Word of mouth is gold in the restaurant business. Advertising, critics' reviews, money spent on remodeling — all pale in comparison to the power of informal, one-on-one recommendations from friends and family.
Thai Kitchen is a small place in northwest Bakersfield that feasts on such talk, and folks who work at The Californian have been pitching the place to me for some time.
Newsroom operations director Christine Peterson emailed me: “I was blown away by how good it is … Absolutely everything was delicious, so flavorful, and so distinctive. I loved how there was a note on the front of the menu that said they love cooking for their patrons, and if ever they say they don't have something on the menu on a given day, it's because they couldn't find the freshest ingredients that meet their standards. It went on to have a line to the effect of ‘It's just not worth it!’ Everything I had was worth it. It's a good thing the place is far from my house or I'd be there way too often. This way, it keeps it special, I suppose. I don't think I've ever suggested a place to review before, but I was just that impressed.”
Sports reporter Trevor Horn is another fan. His wife works for a medical office and all the doctors love going there. And I have friends who are vegetarians who claim the veggie choices here are so artfully prepared. I can’t remember anyone giving me a negative report on this restaurant.
Since it had been years since I last reviewed the place, we stopped by to check it out, and, yes, it is tiny (nine tables for four people each), in a strip mall near New Vintage Grill, Starbucks and Don Perico. The parking lot is usually crowded, as is the dining room. We visited on a weekday night and got the last empty table. It’s largely a husband-and-wife operation so there may be a delay in getting seated, but some things are worth the wait.
What really makes this place great is the freshness of the ingredients. As they allude to on the menu cover, these folks have standards. They choose so carefully that the veggies always taste farm fresh in our experience and they won’t serve lesser “good enough” plates. They may even guide you in ordering. For example, I was interested in ordering the Chuu-Chee shrimp ($16.95) because it has lemongrass in a red curry sauce, and the waiter steered me toward the spicy shrimp ($16.95), gruffly insisting it was better. The three of us also ordered the honey orange chicken ($13.95) and the yellow curry chicken ($12.95).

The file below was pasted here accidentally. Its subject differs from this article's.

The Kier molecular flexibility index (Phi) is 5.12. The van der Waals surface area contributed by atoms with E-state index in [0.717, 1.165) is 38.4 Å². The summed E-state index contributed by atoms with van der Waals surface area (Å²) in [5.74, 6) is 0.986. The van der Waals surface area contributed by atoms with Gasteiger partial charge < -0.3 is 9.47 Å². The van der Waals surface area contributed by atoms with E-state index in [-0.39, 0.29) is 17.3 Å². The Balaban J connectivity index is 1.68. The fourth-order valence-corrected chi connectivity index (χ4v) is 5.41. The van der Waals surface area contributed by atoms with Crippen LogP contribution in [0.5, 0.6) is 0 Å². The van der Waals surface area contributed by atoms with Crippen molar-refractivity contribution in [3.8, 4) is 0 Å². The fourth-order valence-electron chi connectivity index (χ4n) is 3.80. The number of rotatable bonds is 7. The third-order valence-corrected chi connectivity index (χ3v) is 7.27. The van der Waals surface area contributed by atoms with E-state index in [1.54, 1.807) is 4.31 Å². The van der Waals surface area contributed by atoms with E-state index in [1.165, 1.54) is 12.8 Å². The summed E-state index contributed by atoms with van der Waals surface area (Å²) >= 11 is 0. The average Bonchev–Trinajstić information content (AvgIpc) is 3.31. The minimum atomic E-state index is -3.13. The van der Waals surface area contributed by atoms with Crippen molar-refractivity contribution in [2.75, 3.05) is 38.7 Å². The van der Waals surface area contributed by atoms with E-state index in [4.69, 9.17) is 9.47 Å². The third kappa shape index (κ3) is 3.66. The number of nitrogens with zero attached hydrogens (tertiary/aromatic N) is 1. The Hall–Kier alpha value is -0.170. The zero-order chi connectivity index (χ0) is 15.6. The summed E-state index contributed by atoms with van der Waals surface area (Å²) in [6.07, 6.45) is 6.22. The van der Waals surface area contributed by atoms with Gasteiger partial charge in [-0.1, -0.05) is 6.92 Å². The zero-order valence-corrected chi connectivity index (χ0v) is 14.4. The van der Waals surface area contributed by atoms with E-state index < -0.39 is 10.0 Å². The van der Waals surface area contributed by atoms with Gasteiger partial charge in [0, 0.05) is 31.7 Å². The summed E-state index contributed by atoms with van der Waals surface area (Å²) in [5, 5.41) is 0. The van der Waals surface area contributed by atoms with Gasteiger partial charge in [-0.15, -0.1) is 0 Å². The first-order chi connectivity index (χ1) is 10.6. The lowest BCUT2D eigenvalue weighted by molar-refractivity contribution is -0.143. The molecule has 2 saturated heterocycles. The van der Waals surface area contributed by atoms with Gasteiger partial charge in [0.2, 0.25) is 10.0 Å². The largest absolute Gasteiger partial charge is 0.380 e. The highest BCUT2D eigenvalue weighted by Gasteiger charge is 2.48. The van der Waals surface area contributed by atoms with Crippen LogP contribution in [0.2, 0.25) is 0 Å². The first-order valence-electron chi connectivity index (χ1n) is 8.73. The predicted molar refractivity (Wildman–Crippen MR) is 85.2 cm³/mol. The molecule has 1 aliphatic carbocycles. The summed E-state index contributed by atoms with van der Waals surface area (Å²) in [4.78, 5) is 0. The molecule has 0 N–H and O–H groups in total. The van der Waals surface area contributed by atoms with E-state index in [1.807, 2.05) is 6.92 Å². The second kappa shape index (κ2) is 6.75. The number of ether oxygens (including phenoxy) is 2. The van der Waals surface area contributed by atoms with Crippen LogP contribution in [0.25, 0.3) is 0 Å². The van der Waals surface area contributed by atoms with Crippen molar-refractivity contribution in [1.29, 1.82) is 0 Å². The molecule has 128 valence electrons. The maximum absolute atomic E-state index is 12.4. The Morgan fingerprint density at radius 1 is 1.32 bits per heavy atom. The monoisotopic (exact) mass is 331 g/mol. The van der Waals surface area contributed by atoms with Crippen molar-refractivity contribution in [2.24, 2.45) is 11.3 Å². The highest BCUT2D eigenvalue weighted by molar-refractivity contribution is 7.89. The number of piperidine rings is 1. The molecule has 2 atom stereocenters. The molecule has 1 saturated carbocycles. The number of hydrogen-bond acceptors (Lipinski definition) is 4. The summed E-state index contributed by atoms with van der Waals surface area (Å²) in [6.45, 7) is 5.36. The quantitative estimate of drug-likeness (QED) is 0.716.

It’s kind of funny to lump all Thai restaurants together as there are at least six different regional cuisines under that label, just like Italian, Indian and Mexican fare have many different regional specialties. What Thai Kitchen offers might best be described as Bangkok cuisine, with its emphasis on curries, noodles and urban/Chinese/Portuguese influences. Almost everything is available with tofu as a protein option. With the small staff we were worried the food would take too long to arrive after we ordered, but it was on the table within 20 minutes.
I can understand why someone recommended the honey orange chicken to me. Think of thickly battered balls of white meat chicken, perfectly shaped really, with all the appealing sauce of orange chicken and none of the bitterness usually contributed by the orange rind. The yellow curry chicken had a warm creamy kick that had my female companions spooning the sauce over the steamed rice. I’m certain the coconut milk, which makes everything better, was a key to the charm. There was broccoli, cabbage, white onions and artfully cut carrot discs in the curry chicken that were a welcome addition. I can see why the waiter recommended the shrimp, not too spicy and in a superb mix of vegetables (fresh mushrooms, corn cob, carrots, white onions and fingerroot, also known as krachai or Chinese ginger).
How good was the food? All that was left when he brought the bill were the sauces and a few stray vegetable bits. He looked shocked that we weren’t going to take anything home. Our job was through here, Sir.
The flexibility of the kitchen is amazing for such a small place. There are six protein options for most of the entrees, including tofu or squid. And if you’re carrying around ideas of great Thai food from your travels but haven’t been able to find anyone who can duplicate it, that challenge on the front of the menu that Peterson referred to above may be your invite to try to stump the chef.
Unfortunately we did not have room on this visit for an excellent dessert that I can recommend, the sweet/sticky rice with mango and coconut custard. Mango makes everything better, I know, but with the coconut and the perfect balance of creamy and sweet, this is a must-order.
Thai Kitchen can be recommended for a fine dining experience.